Wednesday, 15 September 2021

Leaving a Valid Will

Written by 
Leaving a Valid Will

No one likes to think about or plan for the day they pass away. We plan for our future. We make plans for our family. We plan our finances. We make plans for our big birthdays. But not everyone plans for their last day. Making sure your affairs are in order is a kindness to your loved ones as they are left behind to deal with these matters when you are gone. Having a valid Last Will and Testament is just one of these kindnesses, and Wills Week reminds us of this every year.

A Will is a legal document which sets out one’s wishes on how they would like their assets distributed upon their death. Any person aged sixteen years and older has the capacity to do a Will provided that they are of sound mind at the time of signing and they are not acting under duress. The importance of drafting a valid Will cannot be stressed enough, but this is especially important the more complex your estate or family situation is. Anyone can also draw up a Will, but it is always best to seek professional advice when doing so.

Section 2 of the Wills Act of 1953 lists the requirements of a valid Will: 

  • A Will may be typed or handwritten, but it must be put in writing.
  • Each page of the Will must be signed by the testator. Should the testator instruct and appoint a third party to sign, this must be done in the presence of the testator and witnesses.
  • The Will must be signed in the presences of two independent witnesses, i.e. the witnesses are not mentioned in the Will as either the executor or as a beneficiary.
  • The witnesses must also sign the Will in the presence of the testator.
  • Should the testator be unable to sign their full signature, they may sign using a mark. This will need to be done in the presence of a Commissioner of Oaths who will also sign and certify the Will confirming that they have identified the testator and witnessed the mark being made.
  • Although it is not a legal requirement, it is best to also date your Will when signing to ensure there is no confusion should you amend your wishes.

One can nominate whoever they wish to be the executor of their estate. As the executor will administer the estate and has a duty to look after the best interests of the heirs, this is an important decision. One would normally consider a loved one at first, but your executor will require the necessary knowledge to ensure that your estate administration is carried out properly. It is therefore always recommended to appoint a professional either as the executor or to assist your loved one. A professional may be appointed by your nominated executor after your death, but your family will have enough to deal with at that time so it is best to make sure this has been considered when your Will is drafted.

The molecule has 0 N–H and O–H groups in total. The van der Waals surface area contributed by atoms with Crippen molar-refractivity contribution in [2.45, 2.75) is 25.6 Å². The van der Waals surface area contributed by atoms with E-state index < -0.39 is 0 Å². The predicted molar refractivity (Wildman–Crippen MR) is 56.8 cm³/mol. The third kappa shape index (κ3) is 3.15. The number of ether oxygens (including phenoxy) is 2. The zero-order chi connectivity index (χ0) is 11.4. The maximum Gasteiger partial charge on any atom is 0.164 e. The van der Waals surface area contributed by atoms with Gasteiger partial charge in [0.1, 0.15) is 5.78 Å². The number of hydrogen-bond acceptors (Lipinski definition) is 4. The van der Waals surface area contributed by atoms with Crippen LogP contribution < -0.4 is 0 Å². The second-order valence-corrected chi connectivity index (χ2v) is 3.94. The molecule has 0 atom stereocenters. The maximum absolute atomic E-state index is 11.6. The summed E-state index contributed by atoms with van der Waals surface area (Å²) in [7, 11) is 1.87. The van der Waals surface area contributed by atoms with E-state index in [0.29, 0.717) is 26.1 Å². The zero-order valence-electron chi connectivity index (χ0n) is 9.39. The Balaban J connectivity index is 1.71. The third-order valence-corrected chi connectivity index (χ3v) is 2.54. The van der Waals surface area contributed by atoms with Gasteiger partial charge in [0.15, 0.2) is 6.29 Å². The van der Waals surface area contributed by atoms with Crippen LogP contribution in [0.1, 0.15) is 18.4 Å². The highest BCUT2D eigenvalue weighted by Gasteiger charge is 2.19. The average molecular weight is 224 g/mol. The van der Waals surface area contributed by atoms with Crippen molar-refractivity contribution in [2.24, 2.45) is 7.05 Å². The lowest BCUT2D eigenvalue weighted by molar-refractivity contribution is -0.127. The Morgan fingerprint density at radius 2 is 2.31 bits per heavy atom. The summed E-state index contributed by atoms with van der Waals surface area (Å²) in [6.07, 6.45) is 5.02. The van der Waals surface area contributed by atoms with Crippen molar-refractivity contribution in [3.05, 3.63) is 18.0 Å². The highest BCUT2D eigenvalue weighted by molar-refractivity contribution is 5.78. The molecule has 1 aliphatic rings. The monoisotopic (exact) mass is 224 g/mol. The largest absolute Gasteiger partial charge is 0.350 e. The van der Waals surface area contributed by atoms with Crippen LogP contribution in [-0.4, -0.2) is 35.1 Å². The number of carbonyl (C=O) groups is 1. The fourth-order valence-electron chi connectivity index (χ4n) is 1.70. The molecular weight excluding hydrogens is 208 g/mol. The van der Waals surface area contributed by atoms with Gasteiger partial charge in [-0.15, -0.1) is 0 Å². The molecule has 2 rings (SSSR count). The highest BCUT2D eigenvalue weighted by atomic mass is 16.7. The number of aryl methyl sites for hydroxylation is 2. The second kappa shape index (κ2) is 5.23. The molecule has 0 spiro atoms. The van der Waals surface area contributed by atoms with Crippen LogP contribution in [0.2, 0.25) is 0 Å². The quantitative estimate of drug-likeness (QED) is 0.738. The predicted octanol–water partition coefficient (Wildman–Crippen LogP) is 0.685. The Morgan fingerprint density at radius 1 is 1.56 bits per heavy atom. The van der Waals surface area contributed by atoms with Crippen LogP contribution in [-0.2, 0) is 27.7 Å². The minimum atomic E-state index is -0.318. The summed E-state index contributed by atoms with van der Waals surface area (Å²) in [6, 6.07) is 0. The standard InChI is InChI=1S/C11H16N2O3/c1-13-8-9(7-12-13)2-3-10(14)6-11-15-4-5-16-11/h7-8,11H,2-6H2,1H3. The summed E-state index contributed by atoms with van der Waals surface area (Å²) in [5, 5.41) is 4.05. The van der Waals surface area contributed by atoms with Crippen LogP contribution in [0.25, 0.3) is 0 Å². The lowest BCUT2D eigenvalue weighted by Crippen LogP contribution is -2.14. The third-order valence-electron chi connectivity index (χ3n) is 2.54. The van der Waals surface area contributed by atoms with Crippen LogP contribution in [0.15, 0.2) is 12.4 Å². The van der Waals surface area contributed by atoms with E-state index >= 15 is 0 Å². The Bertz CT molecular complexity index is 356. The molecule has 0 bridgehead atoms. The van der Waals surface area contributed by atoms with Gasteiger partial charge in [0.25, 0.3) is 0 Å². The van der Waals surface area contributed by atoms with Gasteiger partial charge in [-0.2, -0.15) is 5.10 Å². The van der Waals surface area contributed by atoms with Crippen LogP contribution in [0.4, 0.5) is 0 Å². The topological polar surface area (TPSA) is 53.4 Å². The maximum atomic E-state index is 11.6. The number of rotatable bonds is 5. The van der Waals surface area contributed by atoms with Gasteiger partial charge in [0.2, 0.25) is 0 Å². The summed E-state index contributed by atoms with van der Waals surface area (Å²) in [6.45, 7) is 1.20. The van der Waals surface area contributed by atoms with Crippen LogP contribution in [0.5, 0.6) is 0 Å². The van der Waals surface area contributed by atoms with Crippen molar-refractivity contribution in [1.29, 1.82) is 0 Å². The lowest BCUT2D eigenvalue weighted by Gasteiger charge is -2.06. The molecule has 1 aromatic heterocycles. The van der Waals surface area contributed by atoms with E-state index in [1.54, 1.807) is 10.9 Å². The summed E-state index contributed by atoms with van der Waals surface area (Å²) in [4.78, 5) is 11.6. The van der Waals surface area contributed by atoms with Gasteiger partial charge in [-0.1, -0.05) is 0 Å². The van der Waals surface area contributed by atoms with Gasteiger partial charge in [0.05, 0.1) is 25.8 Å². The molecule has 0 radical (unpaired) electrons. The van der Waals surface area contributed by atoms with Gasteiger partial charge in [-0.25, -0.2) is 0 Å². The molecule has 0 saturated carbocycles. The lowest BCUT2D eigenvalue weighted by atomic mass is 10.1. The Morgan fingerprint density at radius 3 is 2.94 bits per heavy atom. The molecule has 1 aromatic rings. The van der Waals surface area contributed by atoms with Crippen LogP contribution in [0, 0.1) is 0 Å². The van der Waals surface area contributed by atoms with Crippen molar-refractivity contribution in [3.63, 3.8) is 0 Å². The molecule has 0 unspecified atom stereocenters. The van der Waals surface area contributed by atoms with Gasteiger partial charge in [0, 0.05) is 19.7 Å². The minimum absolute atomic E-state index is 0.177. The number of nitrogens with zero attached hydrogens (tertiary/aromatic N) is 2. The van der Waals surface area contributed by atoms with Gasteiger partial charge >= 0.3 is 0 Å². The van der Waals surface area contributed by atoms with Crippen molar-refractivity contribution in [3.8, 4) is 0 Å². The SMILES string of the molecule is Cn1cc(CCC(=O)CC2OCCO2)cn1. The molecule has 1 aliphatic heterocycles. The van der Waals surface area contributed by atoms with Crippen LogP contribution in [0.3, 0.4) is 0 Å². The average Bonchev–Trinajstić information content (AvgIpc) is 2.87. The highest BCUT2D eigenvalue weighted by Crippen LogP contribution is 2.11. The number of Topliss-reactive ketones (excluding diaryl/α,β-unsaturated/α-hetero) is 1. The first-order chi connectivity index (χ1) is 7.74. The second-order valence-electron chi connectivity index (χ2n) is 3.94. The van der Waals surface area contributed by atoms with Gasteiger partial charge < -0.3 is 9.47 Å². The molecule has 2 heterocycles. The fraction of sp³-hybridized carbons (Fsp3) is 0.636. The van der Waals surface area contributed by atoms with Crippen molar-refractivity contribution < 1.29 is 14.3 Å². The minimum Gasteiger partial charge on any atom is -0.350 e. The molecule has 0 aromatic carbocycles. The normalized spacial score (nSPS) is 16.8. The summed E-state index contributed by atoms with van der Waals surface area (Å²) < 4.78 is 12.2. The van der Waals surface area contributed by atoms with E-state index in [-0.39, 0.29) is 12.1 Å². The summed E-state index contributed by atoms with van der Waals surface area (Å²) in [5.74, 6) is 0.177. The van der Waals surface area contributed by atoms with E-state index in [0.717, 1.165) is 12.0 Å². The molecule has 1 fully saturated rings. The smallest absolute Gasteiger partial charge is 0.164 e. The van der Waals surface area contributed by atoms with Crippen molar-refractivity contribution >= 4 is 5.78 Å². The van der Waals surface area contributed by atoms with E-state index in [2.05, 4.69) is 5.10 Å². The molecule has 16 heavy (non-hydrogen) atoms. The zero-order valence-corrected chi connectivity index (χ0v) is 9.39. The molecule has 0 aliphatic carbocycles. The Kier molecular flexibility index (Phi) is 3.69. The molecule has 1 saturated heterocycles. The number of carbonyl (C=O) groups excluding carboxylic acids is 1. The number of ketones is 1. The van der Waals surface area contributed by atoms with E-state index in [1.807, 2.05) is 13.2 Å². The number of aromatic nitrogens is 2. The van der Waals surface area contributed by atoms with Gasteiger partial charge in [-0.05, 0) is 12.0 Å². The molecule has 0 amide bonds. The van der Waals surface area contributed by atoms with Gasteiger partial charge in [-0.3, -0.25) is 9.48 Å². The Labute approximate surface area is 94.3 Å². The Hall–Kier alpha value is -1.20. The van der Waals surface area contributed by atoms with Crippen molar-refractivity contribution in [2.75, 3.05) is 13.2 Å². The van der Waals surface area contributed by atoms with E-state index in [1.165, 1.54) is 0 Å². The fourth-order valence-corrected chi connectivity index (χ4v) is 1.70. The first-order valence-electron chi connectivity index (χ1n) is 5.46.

There are many other factors to consider when drafting your Will. Should you have minor children, make sure that your Will includes the details of your appointed guardians who will take responsibility for your children at your death. It is also important to make sure that the guardians are aware that they have been appointed and the responsibility that goes with it. Another thing to consider in the case of minor children, is to include a clause in your Will for the setup of a Testamentary Trust. At this point you may stipulate the details of the Trust, i.e. when will the Trust terminate and at what age should your children receive their remaining capital, will the Trust cover only living and education expenses or should it also cover travel and their first car, etc.

Lastly, it is important to also consult your financial advisor to assist you with the necessary estate planning. One must consider how much estate duty will be payable and if there is sufficient liquidity in your estate to cover this expense, along with executor’s fees and Capital Gains Tax. If you are married in or out of community of property, this needs to be considered when your assets are bequeathed to someone other than your spouse. If you have a Family Trust, one must consider the aspects of the Trust Deed in comparison to your Will and what your death may mean to the Trust.

As always, it is best to consult the necessary people to assist with proper planning. In the case of your estate, it will help to ensure that all matters have been taken care of so that your family won’t have to make the hard decisions during an emotional time.

For more, contact Lana Visser the author of 'Leaving a Valid Will, and Certified Financial Planner at www.fiscal.co.za